It's time for what Ernest Hemingway once described as the "moment of truth."
Now that we're getting deep into October, when two pennants and a World Series trophy await, when courage is a virtue for players, your mission as a fan is to somehow select the Best Regular Season Moment out of five candidates that stirred our emotions in 2016.
They made you cry. They made you smile. They made you watch, again and again.
Last year's winner for "Best Moment" was Eric Hosmer, for his dash to the plate that gave Kansas City the title. This time, the honor is being split into two. While we await the candidates for Best Postseason Moment in the days to come, here is a closer look at Best Regular Season Moment choices, including the videos to watch again, if you can handle it.
David Ortiz, Oct. 2 vs. Blue Jays
"I want to thank all of you, the fans," Ortiz said as he looked out at the adoring Fenway Park crowd around him before his final regular season home game. It was not just the formality of a farewell, but the way he went out -- probably the greatest retirement season in history. It would not be the last time Big Papi would shed tears on the mound, but with so many Best Postseason Moment candidates likely to emerge, this might be an Ortiz fan's chance.
Dee Gordon, Sept. 26 vs. Mets
The baseball world was shocked to learn on Sept. 25 that Marlins pitcher Jose Fernandez was killed in a boating accident at the age of 24. Amid the collective grieving in the South Florida community and around MLB, Gordon -- wearing a No. 16 jersey as part of the team-wide tribute to Fernandez, and after wearing Fernandez's batting helmet to take a pitch from the right side of the plate -- hit a leadoff "homer for Jose." It lifted spirits, if that was even possible, and brought even Gordon himself to tears as he rounded the bases and returned to the dugout and straight into the clubhouse.
Ichiro Suzuki: Aug. 7 at Rockies
It was not the first time that the future Hall of Famer from Japan held the baseball world's rapt attention over a milestone hitting chase. Think back to the 2004 season, when Ichiro recorded his 258th hit to break George Sisler's 84-year-old record for most in a single season. This time it was about longevity and consistency, and Ichiro's triple for Miami off the right-field wall at Colorado made him the 30th member of the 3,000-hit club. It's worth noting that one of the other contenders for this award, Gordon, was the first to greet Ichiro at third base.
Vin Scully: Sept. 23-25 vs. Rockies
It is impossible to imagine Opening Day in 2017 without Scully behind the microphone. No one wanted this day to ever come, but baseball and life move on, and so it will be a new and strange-sounding world next spring. In the meantime, what you can do is watch the nominee video and remind yourself what that final home series was like at Dodger Stadium, where the great one was honored in myriad ways after 67 years of broadcasting Dodgers baseball.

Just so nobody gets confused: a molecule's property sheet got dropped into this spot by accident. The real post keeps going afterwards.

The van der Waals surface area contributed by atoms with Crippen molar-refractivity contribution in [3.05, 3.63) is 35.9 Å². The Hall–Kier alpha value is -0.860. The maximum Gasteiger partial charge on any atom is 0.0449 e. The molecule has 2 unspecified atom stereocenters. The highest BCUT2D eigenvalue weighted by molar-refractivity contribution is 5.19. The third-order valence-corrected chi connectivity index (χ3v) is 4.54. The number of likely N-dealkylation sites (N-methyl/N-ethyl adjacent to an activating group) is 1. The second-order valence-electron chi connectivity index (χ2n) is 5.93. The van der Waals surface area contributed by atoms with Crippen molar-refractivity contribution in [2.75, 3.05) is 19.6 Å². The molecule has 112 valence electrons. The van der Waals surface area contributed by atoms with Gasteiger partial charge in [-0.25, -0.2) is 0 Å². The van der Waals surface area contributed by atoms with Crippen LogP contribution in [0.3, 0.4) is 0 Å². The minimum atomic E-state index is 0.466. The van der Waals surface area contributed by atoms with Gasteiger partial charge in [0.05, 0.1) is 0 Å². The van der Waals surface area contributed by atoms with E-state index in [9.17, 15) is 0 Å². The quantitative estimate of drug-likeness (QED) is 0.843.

Mark Teixeira: Oct. 2 vs. Orioles
Prior to his final game in pinstripes, a retiring Teixeira was joined by his fans, family and teammates for a memorable ceremony. Then he was removed during the game for a standing ovation. His sendoff was much different than Ortiz's on the other side of the rivalry; Teixeira announced on Aug. 5 that this would be his final season. In a tearful news conference, he said, "I'm going to leave it all out there. I want to finish this season on a high note." In addition to this nominee, Teixeira's Last Hurrah -- a walk-off grand slam -- is a candidate for Best Play, Offense.
The Esurance MLB Awards annually honor MLB's greatest achievements as part of an industry-wide balloting process that includes five groups, each of which accounts for 20 percent of the overall vote: media, front-office personnel, retired MLB players, fans at MLB.com and Society for American Baseball Research (SABR) voters.
The MLB Awards are an all-inclusive program, encompassing the top players and performances from both the American and National Leagues from Opening Day through the end of the postseason.
Individual awards will go to the Best Major Leaguer in addition to the winners in the following categories: Best Hitter, Pitcher, Rookie, Defensive Player, Manager, Executive, Social Media Personality and postseason performer.
In addition to Best Regular Season Moment, winners also will be recognized for Best Play, Offense; Best Play, Defense; Best Postseason Moment; Best Performance; Best Social Media Post; Best Fan Catch; Best Call, TV/Radio; Best Player-Fan Interaction; and Best Trending Topic.